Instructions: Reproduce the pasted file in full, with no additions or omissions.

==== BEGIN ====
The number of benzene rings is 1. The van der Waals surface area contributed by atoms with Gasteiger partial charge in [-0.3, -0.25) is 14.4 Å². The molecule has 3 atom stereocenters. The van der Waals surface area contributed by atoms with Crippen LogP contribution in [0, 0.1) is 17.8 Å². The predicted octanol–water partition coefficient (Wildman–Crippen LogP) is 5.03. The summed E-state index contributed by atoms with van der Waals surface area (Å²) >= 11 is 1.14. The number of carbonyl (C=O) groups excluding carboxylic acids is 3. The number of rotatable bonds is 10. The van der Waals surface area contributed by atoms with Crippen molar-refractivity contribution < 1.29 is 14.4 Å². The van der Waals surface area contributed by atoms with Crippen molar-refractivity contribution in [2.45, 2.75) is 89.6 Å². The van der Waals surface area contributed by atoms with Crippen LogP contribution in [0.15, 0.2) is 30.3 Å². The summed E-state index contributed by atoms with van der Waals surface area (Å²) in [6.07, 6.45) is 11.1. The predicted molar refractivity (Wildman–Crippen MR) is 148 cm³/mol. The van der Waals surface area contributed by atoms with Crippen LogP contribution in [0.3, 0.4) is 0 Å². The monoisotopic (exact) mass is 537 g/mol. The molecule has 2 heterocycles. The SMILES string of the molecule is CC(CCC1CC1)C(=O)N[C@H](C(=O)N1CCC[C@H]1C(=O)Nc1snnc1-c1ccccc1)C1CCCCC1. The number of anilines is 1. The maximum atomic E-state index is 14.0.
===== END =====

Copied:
The number of benzene rings is 1. The van der Waals surface area contributed by atoms with Gasteiger partial charge in [-0.3, -0.25) is 14.4 Å². The molecule has 3 atom stereocenters. The van der Waals surface area contributed by atoms with Crippen LogP contribution in [0, 0.1) is 17.8 Å². The predicted octanol–water partition coefficient (Wildman–Crippen LogP) is 5.03. The summed E-state index contributed by atoms with van der Waals surface area (Å²) >= 11 is 1.14. The number of carbonyl (C=O) groups excluding carboxylic acids is 3. The number of rotatable bonds is 10. The van der Waals surface area contributed by atoms with Crippen molar-refractivity contribution < 1.29 is 14.4 Å². The van der Waals surface area contributed by atoms with Crippen molar-refractivity contribution in [2.45, 2.75) is 89.6 Å². The van der Waals surface area contributed by atoms with Crippen LogP contribution in [0.15, 0.2) is 30.3 Å². The summed E-state index contributed by atoms with van der Waals surface area (Å²) in [6.07, 6.45) is 11.1. The predicted molar refractivity (Wildman–Crippen MR) is 148 cm³/mol. The van der Waals surface area contributed by atoms with Crippen LogP contribution in [0.3, 0.4) is 0 Å². The monoisotopic (exact) mass is 537 g/mol. The molecule has 2 heterocycles. The SMILES string of the molecule is CC(CCC1CC1)C(=O)N[C@H](C(=O)N1CCC[C@H]1C(=O)Nc1snnc1-c1ccccc1)C1CCCCC1. The number of anilines is 1. The maximum atomic E-state index is 14.0.